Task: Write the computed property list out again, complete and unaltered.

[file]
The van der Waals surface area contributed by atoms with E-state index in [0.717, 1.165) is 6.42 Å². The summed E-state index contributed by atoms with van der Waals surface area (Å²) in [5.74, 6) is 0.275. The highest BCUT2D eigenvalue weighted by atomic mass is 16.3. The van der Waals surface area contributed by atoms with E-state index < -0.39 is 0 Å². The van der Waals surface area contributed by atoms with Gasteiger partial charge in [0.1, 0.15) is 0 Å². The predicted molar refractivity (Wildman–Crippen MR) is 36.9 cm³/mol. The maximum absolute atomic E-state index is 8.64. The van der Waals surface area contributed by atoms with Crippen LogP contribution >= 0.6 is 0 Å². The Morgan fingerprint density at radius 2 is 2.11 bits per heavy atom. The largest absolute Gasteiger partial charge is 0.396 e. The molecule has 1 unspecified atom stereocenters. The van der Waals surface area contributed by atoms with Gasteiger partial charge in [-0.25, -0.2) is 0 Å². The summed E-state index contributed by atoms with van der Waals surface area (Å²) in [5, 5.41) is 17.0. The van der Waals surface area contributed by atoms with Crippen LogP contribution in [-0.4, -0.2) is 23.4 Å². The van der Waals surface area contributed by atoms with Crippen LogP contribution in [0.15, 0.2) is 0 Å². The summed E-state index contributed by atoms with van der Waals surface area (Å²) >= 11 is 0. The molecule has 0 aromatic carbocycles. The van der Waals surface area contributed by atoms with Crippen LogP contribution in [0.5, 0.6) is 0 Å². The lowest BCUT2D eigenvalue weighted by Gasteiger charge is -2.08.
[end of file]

The van der Waals surface area contributed by atoms with E-state index in [0.717, 1.165) is 6.42 Å². The summed E-state index contributed by atoms with van der Waals surface area (Å²) in [5.74, 6) is 0.275. The highest BCUT2D eigenvalue weighted by atomic mass is 16.3. The van der Waals surface area contributed by atoms with E-state index < -0.39 is 0 Å². The van der Waals surface area contributed by atoms with Gasteiger partial charge in [0.1, 0.15) is 0 Å². The predicted molar refractivity (Wildman–Crippen MR) is 36.9 cm³/mol. The maximum absolute atomic E-state index is 8.64. The van der Waals surface area contributed by atoms with Crippen LogP contribution >= 0.6 is 0 Å². The Morgan fingerprint density at radius 2 is 2.11 bits per heavy atom. The largest absolute Gasteiger partial charge is 0.396 e. The molecule has 1 unspecified atom stereocenters. The van der Waals surface area contributed by atoms with Gasteiger partial charge in [-0.25, -0.2) is 0 Å². The summed E-state index contributed by atoms with van der Waals surface area (Å²) in [5, 5.41) is 17.0. The van der Waals surface area contributed by atoms with Crippen LogP contribution in [-0.4, -0.2) is 23.4 Å². The van der Waals surface area contributed by atoms with Crippen LogP contribution in [0.15, 0.2) is 0 Å². The summed E-state index contributed by atoms with van der Waals surface area (Å²) >= 11 is 0. The molecule has 0 aromatic carbocycles. The van der Waals surface area contributed by atoms with Crippen LogP contribution in [0.5, 0.6) is 0 Å². The lowest BCUT2D eigenvalue weighted by Gasteiger charge is -2.08.